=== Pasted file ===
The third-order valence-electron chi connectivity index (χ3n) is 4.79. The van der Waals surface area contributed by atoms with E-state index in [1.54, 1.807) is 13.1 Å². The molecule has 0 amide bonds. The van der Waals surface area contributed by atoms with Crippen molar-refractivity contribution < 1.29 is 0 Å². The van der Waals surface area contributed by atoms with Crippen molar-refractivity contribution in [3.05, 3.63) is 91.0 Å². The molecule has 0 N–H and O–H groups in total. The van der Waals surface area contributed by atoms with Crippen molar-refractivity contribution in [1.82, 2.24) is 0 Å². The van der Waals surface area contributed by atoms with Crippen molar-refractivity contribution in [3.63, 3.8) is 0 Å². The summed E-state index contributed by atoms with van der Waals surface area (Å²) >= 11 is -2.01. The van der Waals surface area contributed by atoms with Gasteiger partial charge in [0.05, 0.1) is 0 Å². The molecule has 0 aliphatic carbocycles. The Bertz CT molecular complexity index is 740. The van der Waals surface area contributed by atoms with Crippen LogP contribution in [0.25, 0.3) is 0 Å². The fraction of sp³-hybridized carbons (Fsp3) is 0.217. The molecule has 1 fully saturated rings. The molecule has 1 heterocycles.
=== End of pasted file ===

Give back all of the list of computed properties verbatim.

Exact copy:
The third-order valence-electron chi connectivity index (χ3n) is 4.79. The van der Waals surface area contributed by atoms with E-state index in [1.54, 1.807) is 13.1 Å². The molecule has 0 amide bonds. The van der Waals surface area contributed by atoms with Crippen molar-refractivity contribution < 1.29 is 0 Å². The van der Waals surface area contributed by atoms with Crippen molar-refractivity contribution in [3.05, 3.63) is 91.0 Å². The molecule has 0 N–H and O–H groups in total. The van der Waals surface area contributed by atoms with Crippen molar-refractivity contribution in [1.82, 2.24) is 0 Å². The van der Waals surface area contributed by atoms with Crippen molar-refractivity contribution in [3.63, 3.8) is 0 Å². The summed E-state index contributed by atoms with van der Waals surface area (Å²) >= 11 is -2.01. The van der Waals surface area contributed by atoms with Gasteiger partial charge in [0.05, 0.1) is 0 Å². The molecule has 0 aliphatic carbocycles. The Bertz CT molecular complexity index is 740. The van der Waals surface area contributed by atoms with Crippen LogP contribution in [0.25, 0.3) is 0 Å². The fraction of sp³-hybridized carbons (Fsp3) is 0.217. The molecule has 1 fully saturated rings. The molecule has 1 heterocycles.